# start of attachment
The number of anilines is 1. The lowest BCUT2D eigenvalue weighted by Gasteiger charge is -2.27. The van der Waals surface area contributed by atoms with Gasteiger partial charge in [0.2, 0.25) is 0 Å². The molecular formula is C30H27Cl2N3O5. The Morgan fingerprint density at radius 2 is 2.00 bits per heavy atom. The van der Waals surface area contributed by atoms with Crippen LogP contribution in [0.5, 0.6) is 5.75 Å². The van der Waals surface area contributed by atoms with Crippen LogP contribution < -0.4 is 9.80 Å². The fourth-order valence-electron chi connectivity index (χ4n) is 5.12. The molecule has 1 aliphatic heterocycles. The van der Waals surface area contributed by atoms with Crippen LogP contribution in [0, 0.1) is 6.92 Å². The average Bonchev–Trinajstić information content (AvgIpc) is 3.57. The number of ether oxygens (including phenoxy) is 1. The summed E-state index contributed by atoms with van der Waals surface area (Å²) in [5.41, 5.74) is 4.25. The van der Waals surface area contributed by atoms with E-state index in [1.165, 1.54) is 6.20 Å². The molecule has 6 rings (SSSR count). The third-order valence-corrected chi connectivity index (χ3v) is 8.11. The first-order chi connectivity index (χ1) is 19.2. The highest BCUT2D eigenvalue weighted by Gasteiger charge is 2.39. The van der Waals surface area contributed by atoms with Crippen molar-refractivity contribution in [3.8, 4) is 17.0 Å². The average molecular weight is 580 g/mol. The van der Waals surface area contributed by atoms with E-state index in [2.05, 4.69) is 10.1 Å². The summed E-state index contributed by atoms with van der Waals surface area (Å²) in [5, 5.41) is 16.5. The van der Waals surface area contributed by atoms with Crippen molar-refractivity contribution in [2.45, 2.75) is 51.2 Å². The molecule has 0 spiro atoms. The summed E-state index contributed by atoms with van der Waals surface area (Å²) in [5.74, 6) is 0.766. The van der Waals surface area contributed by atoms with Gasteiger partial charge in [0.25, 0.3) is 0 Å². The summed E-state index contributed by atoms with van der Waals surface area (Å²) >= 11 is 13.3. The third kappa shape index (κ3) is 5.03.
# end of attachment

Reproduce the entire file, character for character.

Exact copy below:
The number of anilines is 1. The lowest BCUT2D eigenvalue weighted by Gasteiger charge is -2.27. The van der Waals surface area contributed by atoms with Gasteiger partial charge in [0.2, 0.25) is 0 Å². The molecular formula is C30H27Cl2N3O5. The Morgan fingerprint density at radius 2 is 2.00 bits per heavy atom. The van der Waals surface area contributed by atoms with Crippen LogP contribution in [0.5, 0.6) is 5.75 Å². The van der Waals surface area contributed by atoms with Crippen LogP contribution < -0.4 is 9.80 Å². The fourth-order valence-electron chi connectivity index (χ4n) is 5.12. The molecule has 1 aliphatic heterocycles. The van der Waals surface area contributed by atoms with Crippen LogP contribution in [0, 0.1) is 6.92 Å². The average Bonchev–Trinajstić information content (AvgIpc) is 3.57. The number of ether oxygens (including phenoxy) is 1. The summed E-state index contributed by atoms with van der Waals surface area (Å²) in [5.41, 5.74) is 4.25. The van der Waals surface area contributed by atoms with E-state index in [1.165, 1.54) is 6.20 Å². The molecule has 6 rings (SSSR count). The third-order valence-corrected chi connectivity index (χ3v) is 8.11. The first-order chi connectivity index (χ1) is 19.2. The highest BCUT2D eigenvalue weighted by Gasteiger charge is 2.39. The van der Waals surface area contributed by atoms with Crippen molar-refractivity contribution in [3.8, 4) is 17.0 Å². The average molecular weight is 580 g/mol. The van der Waals surface area contributed by atoms with E-state index in [2.05, 4.69) is 10.1 Å². The summed E-state index contributed by atoms with van der Waals surface area (Å²) in [5, 5.41) is 16.5. The van der Waals surface area contributed by atoms with Crippen molar-refractivity contribution in [2.45, 2.75) is 51.2 Å². The molecule has 0 spiro atoms. The summed E-state index contributed by atoms with van der Waals surface area (Å²) in [5.74, 6) is 0.766. The van der Waals surface area contributed by atoms with Gasteiger partial charge in [0.25, 0.3) is 0 Å². The summed E-state index contributed by atoms with van der Waals surface area (Å²) >= 11 is 13.3. The third kappa shape index (κ3) is 5.03.